The hip joint is the most flexible free-moving joint in the body, as well as one of the large weight-bearing joints. If any part of the hip is damaged or degenerated, movement can be limited. Even without injury, cartilage can crack and wear away in time. The ball of the hip joint begins to grind against the socket, bone against bone, causing stiffness and pain.
There are basically five main causes for hip degeneration and pain, Osteoarthritis, Rheumatoid Arthritis, Avascular Necrosis (AVN), Fracture/Dislocation and Developmental Dysplasia of the Hip.
Conventional Total Hip Replacement Arthroplasty is a very successful procedure for the treatment of hip arthritis, despite the extensive bone removal. It is indicated in older patient. For younger, more active patient needs a hip replacement that is durable and last longer. There is a high chance that a conventional hip replacement will wear out during their lifetime and need to be replaced again.
Orthopedic surgeons are turning to a new technique known as “Hip Resurfacing” as the effort to gain more physical activity to the patient. This bone-sparing procedure promises to last much longer than traditional hip replacements while allowing a great range of physical activity for the patient. Hip resurfacing gained popularity on the basis of assumptions about better clinical function and ability to return to a high level of activity.
“Hip Resurfacing” is a type of hip replacement which replaces the two surfaces of the hip joint. It is based upon metal on metal technology with large diameter of head component. The resurfaced metal on metal hip joint glides with a smooth, natural motion, with high stability. Metal on metal surface contact hip prosthesis have been shown to be significantly more wear resistant than the traditional metal on plastic surface contact hip replacement arthroplasty.
The resurfacing components are made of cobalt chrome which is finely machined to produce a very high quality surface with a low friction finish, hence low wear over decades of clinical use. The BIRMINGHAM HIP Resurfacing (BHR) has the largest independently verified clinical history of any resurfacing device available today.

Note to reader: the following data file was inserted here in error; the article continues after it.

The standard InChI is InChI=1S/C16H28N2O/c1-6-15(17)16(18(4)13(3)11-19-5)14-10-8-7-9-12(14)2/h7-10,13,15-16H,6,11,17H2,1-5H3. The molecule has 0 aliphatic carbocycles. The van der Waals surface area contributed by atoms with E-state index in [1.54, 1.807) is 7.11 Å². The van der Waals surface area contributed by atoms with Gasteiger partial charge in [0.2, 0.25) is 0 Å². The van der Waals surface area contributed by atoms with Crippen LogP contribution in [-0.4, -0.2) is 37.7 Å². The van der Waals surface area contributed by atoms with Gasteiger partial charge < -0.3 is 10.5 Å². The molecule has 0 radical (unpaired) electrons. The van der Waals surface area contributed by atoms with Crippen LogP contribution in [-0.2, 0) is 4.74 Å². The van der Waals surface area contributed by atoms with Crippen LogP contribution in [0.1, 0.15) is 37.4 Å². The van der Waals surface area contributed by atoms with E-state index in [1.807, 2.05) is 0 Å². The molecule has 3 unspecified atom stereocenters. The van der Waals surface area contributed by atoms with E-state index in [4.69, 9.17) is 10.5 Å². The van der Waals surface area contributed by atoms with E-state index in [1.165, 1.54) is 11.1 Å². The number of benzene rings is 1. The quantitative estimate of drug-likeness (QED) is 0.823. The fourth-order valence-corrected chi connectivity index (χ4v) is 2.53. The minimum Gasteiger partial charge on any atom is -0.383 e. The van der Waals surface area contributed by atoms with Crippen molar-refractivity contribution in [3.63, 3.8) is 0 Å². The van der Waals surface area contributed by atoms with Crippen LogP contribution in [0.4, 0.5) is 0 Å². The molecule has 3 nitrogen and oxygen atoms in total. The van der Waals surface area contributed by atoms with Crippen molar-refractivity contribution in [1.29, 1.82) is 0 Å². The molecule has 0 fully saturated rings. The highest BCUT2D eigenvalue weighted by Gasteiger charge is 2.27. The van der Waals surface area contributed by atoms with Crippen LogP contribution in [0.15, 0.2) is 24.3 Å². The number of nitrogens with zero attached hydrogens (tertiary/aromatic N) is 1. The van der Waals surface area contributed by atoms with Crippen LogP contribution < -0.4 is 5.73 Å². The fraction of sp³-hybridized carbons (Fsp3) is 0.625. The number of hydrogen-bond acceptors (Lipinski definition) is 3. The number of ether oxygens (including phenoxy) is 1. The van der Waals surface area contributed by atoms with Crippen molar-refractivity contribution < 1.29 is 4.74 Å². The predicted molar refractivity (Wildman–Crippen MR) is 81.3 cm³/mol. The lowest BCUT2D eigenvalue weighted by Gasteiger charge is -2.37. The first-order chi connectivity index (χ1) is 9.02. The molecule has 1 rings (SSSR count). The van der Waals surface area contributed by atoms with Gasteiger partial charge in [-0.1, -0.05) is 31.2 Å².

Hip Resurfacing is very bone conserving procedure as the head and neck of the femur is retained. Instead of removing the head completely, it is shaped to accept an anatomically sized metal sphere. There is no large stem to be inserted down the central part of the femur and the surface of the acetabulum (the socket) is also replaced with a metal implant, which is press fit directly into the bone.
Who is a candidate for hip Resurfacing?
The procedure is primarily intended for use in people who are in need of a hip replacement at a younger under the age of 55. People aged between 55 and 65 who are very active and otherwise fit may also be suitable and this will be determined by their bone quality and activity level. The procedure should be considered in some people who have mild to moderate hip dysplasia.
Hip resurfacing has been shown to eliminate the problems of proximal femoral stress shielding and bone resorption caused by plastic wear debris associated with traditional plastic on metal total hip replacement. Hip resurfacing eliminates the problems of hip dislocation and significantly reduces the problem of leg lengthening.
The results at 10 years have been excellent and all at least as good as conventional hip replacement. However, the long term results of this procedure are not yet known as it has only been in clinical usage in its current form since 1997. The long term reliability of the implant will not be known until it has been in widespread usage for 15 to 20 years.